Among the coalition’s accountability recommendations are required standardized testing for tax credit scholarship recipients and teacher qualification requirements that allow for formal education or special knowledge of the subject.
To date, the Florida House and Senate have been unable to agree upon accountability legislation. “Unfortunately, politics have gotten in the way,” Lasher said. “These bills have become political pawns.”
Accountability Standards Differ
In Florida, where many legislators and much of the media oppose school choice, passing accountability legislation that is not overly restrictive is difficult, said John Kirtley, vice chairman of the board of directors of the Alliance for School Choice.
“Florida and the Milwaukee choice program face unique challenges to school choice programs that don’t exist in other states,” Kirtley said. “The political and press climate here is not friendly to choice. Accountability is crucial to the survival of these programs.”
In Pennsylvania, for example, the state’s Educational Improvement Tax Credit Program’s current accountability legislation is limited to requiring each scholarship organization to have an independent certified public accountant verify that 80 percent of collected funds are distributed as scholarships, according to Andrew LeFevre, executive director of the REACH (Road to Educational Achievement Through Choice) Alliance, a grassroots coalition dedicated to ensuring parental choice in education in the state.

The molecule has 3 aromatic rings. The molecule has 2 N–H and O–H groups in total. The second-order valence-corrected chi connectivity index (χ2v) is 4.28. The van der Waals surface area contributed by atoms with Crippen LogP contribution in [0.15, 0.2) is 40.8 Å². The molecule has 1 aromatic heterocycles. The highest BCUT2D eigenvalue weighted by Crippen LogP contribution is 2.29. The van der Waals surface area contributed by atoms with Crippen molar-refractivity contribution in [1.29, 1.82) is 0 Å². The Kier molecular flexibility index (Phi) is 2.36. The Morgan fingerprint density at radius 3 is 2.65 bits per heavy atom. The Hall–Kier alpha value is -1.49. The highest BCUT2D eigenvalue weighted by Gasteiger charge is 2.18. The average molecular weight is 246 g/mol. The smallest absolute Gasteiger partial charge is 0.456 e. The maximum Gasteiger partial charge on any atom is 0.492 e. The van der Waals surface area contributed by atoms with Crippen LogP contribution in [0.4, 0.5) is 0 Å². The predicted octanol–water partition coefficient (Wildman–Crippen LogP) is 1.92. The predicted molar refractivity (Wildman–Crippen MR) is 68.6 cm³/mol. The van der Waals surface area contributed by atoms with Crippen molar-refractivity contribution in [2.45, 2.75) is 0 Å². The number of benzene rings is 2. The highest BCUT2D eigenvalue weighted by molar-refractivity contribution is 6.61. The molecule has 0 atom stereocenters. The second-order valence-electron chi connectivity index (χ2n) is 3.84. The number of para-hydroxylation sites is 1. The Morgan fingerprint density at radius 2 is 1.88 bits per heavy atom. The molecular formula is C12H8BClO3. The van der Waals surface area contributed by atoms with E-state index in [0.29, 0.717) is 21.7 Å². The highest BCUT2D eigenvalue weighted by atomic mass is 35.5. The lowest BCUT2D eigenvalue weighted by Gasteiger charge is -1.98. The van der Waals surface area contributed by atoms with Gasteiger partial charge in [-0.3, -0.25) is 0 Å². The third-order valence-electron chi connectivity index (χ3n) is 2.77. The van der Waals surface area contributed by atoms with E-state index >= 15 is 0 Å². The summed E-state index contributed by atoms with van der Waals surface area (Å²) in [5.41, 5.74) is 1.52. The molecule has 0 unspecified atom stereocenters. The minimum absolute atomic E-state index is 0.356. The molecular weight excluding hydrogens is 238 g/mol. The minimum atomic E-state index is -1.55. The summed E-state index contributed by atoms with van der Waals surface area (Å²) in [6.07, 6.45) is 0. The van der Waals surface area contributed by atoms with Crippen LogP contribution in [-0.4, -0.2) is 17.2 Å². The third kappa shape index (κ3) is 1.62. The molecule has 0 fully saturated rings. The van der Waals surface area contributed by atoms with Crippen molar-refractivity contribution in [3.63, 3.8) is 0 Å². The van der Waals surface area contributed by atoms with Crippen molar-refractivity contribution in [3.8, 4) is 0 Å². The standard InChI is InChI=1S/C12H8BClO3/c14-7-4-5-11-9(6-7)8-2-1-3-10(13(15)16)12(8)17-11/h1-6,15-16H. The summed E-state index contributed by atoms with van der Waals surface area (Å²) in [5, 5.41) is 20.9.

Accountability Improves Quality
Susan Mitchell, president of School Choice Wisconsin (SCW), another advocacy group, described a very different climate. With the help of legislative allies, SCW lobbied for and won the passage of accountability legislation in 2004 after three years of court battles.
“Legislators who opposed the program and supported heavier regulation said their goal was to impede participation or send the program back to the court,” Mitchell said. “Bill sponsors couldn’t say why their bill would improve the program; they just said, ‘Public schools have to do this, so private schools should, too.'”
Since Wisconsin passed its accountability legislation, dozens of schools have been prevented from entering Milwaukee’s 15-year-old citywide school voucher program based on fiscal ineligibility, which Mitchell says is often a proxy for poor academic performance.
“We hope that it continues to be an effective tool that weeds out schools that aren’t ready for prime time but doesn’t pose an unnecessary burden for other schools in the program,” Mitchell said.
Lasher agreed. “Many private schools are willing to be accountable for their performance in educating scholarship recipients,” she said. “The challenge will be in moving the debate away from politics and back to education and the students, where it belongs.”
Jenny Rothenberg([email protected]) is a public relations associate at Step Up for Students, a Tampa-based initiative of the Florida Corporate Tax Credit Scholarship Program.